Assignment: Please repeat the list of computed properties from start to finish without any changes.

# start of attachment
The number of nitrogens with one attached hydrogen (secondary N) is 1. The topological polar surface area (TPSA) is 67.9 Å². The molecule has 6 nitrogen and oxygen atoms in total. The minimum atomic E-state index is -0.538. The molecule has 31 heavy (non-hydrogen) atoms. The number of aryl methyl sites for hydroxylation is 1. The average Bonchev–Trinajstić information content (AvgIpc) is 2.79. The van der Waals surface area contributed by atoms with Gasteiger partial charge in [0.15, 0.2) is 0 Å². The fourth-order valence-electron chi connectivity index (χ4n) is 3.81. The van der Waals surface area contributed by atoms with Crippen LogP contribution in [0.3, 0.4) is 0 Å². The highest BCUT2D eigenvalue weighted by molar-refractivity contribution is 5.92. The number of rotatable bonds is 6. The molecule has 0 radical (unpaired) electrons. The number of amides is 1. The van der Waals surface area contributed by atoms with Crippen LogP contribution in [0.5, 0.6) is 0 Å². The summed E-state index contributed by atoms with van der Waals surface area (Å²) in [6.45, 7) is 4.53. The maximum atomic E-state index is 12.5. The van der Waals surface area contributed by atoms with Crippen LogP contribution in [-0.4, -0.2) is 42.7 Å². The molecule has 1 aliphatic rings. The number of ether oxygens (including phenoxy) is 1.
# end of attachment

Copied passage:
The number of nitrogens with one attached hydrogen (secondary N) is 1. The topological polar surface area (TPSA) is 67.9 Å². The molecule has 6 nitrogen and oxygen atoms in total. The minimum atomic E-state index is -0.538. The molecule has 31 heavy (non-hydrogen) atoms. The number of aryl methyl sites for hydroxylation is 1. The average Bonchev–Trinajstić information content (AvgIpc) is 2.79. The van der Waals surface area contributed by atoms with Gasteiger partial charge in [0.15, 0.2) is 0 Å². The fourth-order valence-electron chi connectivity index (χ4n) is 3.81. The van der Waals surface area contributed by atoms with Crippen LogP contribution in [0.3, 0.4) is 0 Å². The highest BCUT2D eigenvalue weighted by molar-refractivity contribution is 5.92. The number of rotatable bonds is 6. The molecule has 0 radical (unpaired) electrons. The number of amides is 1. The van der Waals surface area contributed by atoms with Crippen LogP contribution in [0.5, 0.6) is 0 Å². The summed E-state index contributed by atoms with van der Waals surface area (Å²) in [6.45, 7) is 4.53. The maximum atomic E-state index is 12.5. The van der Waals surface area contributed by atoms with Crippen LogP contribution in [-0.4, -0.2) is 42.7 Å². The molecule has 1 aliphatic rings. The number of ether oxygens (including phenoxy) is 1.